As a result of lower ethanol prices and reduced demand due to continued disputes over federal ethanol policy issues over the past year, nearly 20 ethanol facilities, mostly in the Midwest, have either been closed down or experienced reduced production levels in the last several months.
The last six months or so have been a roller coaster ride for advocates of the U.S. biofuels industry, since the Environmental Protection Agency finalized its rule allowing year-round sales of a new biofuel blend for automobiles, allowing sales of mixtures up to 15 percent ethanol content (E-15) on a year-round basis at the end of May. This rule fulfilled the commitment made by President Trump in a speech made in Iowa the previous October.
EPA’s E-15 rule was challenged in court within two weeks of its release by the American Fuels and Petrochemicals Association, which asserted that the agency’s waiver of the Clean Air Act to allow E-15 was not legal. A second, similar lawsuit was filed in early August by groups representing oil, maritime and motorcycle interests. Both cases were filed in the U.S. Court of Appeals in Washington, DC, which is the typical venue for hearing cases that challenge federal programs and policies.
In August, press reports indicated that EPA had granted 2018 RFS waivers to an additional 31 small-scale refiners, without doing anything to require the rest of the refiners to make up for that foregone production. It is estimated that all of the SRE waivers granted during the three years of Trump administration alone has resulted in a loss of as much as 4 billion gallons of biofuels that was not blended into gasoline.
This decision resulted in a fierce public pushback against EPA’s apparent continued tilt toward the petroleum/refining industry. For example, in late September, a coalition of farm, commodity, and biofuels organization filed a lawsuit in the DC Circuit seeking a legislative review of the Agency’s failure to consider requests to reallocate waived biofuel production requirements to larger refiners to stay in compliance with the overall annual RFS requirements.
In October, EPA issued a proposed rule aimed at fulfilling a commitment made to the renewable fuels industry in a White House meeting in August to compensate for lost gallons due to SRE waivers going forward, although no action was contemplated to address this issue retroactively. The biofuels industry objected to a key component of this proposed rule, which was to base the calculations of how much production to recoup under the RFS on a three-year average of the recommendations of the US Department of Energy (DOE) on how many of the waivers should be granted, rather than on the waived production that actually resulted from EPA’s final decisions on those requests. Documents obtained from Freedom of Information Act (FOIA) filings show that during the Trump administration, the EPA has largely ignored DOE’s recommendations in this area, as well as advice from the Office of Management and Budget (OMB).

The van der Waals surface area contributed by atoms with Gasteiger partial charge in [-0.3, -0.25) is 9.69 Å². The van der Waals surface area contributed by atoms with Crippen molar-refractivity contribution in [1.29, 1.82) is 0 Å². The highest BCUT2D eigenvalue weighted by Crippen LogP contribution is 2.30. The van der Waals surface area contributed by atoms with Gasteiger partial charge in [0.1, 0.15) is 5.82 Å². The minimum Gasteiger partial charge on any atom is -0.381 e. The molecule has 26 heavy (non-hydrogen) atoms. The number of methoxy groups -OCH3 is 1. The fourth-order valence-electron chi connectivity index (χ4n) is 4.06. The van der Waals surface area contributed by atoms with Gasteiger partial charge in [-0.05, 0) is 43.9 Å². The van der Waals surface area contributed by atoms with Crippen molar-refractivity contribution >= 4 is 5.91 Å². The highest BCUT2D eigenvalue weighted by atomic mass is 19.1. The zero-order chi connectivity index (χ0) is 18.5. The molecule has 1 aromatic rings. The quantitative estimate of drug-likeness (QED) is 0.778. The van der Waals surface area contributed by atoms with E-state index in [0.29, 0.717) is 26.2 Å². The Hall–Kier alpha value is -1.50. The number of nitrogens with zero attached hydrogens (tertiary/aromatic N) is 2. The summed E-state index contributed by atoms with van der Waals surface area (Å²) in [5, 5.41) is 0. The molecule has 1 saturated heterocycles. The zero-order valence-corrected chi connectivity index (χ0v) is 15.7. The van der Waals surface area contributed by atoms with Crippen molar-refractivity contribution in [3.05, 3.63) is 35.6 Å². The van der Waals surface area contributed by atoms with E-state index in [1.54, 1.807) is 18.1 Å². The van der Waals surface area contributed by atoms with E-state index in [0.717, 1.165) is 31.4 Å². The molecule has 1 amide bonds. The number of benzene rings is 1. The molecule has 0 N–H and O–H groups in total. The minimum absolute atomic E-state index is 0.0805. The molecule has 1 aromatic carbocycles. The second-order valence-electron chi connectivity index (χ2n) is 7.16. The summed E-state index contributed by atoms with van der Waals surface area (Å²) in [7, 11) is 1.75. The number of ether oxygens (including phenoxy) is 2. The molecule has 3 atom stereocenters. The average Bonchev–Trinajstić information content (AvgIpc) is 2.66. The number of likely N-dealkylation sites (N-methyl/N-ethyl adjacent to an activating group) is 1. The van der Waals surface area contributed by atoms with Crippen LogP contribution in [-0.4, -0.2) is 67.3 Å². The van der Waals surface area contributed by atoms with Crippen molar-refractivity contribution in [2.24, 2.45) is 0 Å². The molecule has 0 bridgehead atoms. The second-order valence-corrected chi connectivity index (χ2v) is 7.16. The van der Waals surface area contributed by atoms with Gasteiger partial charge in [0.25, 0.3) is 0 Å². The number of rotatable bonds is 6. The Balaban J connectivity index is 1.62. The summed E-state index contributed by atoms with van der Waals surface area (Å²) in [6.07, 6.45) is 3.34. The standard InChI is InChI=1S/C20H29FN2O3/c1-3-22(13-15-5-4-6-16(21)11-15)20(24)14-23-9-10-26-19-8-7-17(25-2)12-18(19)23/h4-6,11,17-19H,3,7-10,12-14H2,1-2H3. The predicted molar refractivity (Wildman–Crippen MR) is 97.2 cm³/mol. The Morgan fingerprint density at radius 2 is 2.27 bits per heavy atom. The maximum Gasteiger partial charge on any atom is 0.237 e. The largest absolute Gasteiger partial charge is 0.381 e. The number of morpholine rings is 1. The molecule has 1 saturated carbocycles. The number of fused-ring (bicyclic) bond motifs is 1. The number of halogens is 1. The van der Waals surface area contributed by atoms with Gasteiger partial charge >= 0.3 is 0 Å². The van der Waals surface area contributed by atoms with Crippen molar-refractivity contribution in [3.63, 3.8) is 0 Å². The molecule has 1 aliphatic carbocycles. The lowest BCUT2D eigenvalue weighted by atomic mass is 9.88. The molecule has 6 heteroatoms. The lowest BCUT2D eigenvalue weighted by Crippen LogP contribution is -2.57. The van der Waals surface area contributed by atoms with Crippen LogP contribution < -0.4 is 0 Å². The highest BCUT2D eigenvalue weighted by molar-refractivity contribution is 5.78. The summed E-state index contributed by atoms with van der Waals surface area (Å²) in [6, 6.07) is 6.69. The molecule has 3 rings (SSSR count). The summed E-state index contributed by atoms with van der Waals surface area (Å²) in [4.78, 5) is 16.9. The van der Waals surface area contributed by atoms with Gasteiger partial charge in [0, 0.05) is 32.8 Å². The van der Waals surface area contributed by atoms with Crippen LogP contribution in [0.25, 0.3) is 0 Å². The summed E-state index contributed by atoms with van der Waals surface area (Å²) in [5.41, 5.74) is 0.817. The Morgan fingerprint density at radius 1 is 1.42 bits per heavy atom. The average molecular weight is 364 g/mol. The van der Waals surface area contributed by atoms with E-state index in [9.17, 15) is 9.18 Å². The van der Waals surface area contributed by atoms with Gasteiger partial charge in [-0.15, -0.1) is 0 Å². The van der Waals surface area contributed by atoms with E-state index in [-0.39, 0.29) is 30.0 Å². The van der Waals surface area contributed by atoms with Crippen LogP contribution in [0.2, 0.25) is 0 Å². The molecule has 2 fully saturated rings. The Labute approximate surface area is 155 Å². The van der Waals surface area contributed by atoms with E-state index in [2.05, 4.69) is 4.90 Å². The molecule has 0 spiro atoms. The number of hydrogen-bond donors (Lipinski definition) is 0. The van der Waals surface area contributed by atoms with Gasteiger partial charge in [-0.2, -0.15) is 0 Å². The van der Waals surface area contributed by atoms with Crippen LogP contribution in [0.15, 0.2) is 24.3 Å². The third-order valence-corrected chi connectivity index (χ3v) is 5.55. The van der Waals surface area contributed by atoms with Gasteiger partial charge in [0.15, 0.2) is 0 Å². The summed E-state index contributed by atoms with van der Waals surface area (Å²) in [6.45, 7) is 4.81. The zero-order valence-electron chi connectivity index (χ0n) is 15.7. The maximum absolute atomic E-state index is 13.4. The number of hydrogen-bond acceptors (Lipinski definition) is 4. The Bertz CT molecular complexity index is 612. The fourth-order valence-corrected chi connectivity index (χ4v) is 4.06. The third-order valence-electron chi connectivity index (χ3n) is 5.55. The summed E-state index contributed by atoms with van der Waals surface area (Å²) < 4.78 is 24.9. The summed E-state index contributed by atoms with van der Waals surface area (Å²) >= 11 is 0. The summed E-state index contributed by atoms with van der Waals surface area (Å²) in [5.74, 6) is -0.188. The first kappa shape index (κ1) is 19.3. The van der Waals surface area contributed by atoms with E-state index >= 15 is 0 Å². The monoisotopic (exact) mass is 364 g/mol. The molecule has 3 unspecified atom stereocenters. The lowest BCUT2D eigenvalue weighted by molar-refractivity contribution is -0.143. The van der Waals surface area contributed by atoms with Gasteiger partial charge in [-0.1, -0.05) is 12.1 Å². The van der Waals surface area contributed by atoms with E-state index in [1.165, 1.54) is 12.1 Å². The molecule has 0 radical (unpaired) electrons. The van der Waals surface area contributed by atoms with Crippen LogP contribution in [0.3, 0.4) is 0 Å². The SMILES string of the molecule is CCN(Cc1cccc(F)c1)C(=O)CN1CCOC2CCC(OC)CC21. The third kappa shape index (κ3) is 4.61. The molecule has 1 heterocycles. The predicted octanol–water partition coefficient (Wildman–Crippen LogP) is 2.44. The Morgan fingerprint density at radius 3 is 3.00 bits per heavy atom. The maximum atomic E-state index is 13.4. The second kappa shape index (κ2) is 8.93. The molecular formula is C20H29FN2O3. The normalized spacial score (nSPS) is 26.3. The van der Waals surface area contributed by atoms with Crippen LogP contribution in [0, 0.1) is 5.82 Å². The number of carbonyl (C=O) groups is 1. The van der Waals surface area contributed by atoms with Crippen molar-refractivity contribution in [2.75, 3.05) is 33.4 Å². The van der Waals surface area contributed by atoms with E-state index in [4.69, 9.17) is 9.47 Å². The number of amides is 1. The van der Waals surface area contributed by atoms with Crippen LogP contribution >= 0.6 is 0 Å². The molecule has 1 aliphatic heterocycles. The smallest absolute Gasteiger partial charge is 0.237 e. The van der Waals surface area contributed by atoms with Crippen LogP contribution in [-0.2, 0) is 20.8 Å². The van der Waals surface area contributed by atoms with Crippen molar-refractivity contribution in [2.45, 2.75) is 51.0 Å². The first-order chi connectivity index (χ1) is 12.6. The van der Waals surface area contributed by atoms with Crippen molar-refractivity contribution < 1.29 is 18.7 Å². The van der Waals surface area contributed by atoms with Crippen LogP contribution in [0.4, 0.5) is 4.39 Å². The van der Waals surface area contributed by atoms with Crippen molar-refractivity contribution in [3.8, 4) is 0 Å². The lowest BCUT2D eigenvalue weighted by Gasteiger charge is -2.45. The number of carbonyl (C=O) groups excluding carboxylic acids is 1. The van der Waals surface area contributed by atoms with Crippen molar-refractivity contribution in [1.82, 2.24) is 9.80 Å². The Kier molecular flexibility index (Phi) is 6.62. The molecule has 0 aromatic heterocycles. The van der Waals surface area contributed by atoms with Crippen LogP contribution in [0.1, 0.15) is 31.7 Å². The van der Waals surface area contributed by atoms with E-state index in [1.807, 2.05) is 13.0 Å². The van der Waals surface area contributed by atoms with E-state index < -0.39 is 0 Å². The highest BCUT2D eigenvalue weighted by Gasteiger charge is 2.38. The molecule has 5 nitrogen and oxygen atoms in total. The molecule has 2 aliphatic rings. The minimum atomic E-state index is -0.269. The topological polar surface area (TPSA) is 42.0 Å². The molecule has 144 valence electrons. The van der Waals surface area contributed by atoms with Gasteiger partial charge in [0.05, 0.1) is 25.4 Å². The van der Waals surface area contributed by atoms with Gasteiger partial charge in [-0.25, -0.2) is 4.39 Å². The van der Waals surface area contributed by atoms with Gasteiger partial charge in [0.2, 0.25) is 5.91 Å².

Despite continued objections from the biofuels industry, EPA retained that provision in the final rule that it issued in late December. Advocates of the biofuel sector in both the agricultural community and in Congress have expressed disappointment in this decision, but most seem to be directing their ire toward EPA and its Administrator Andrew Wheeler for their intransigence on this matter rather than the President for whom Administrator Wheeler works. On January 14th, Senator Chuck Grassley (R, IA) acknowledged that this EPA decision would likely be an issue in key farm states during the 2020 general election campaign.
In a related issue, as part of the regulations that EPA issued in June to allow year-round sale of E-15, they also included a provision that indicated that they proposed to treat filling stations with blender pumps as “fuel manufacturers” if those pumps delivered any blends other than E-15 or E-85. In August, a coalition of energy companies and trade associations, farm groups, and air quality advocates filed a petition with the DC Circuit asking for a court review of this action.
In particular, the petitioners in that case are concerned that the roughly 3,500 U.S. filling stations currently using blender pumps to deliver ethanol blends to consumers could be harmed if this provision were to be enforced. This proposed action by the federal government is somewhat ironic, since many of these blender pumps were purchased and installed with the assistance of grants and/or loans received from federal and/or state government agencies. Those grants or loans were provided in the hopes of encouraging the availability of higher ethanol blends to consumers, so this proposed policy would clearly undercut that objective.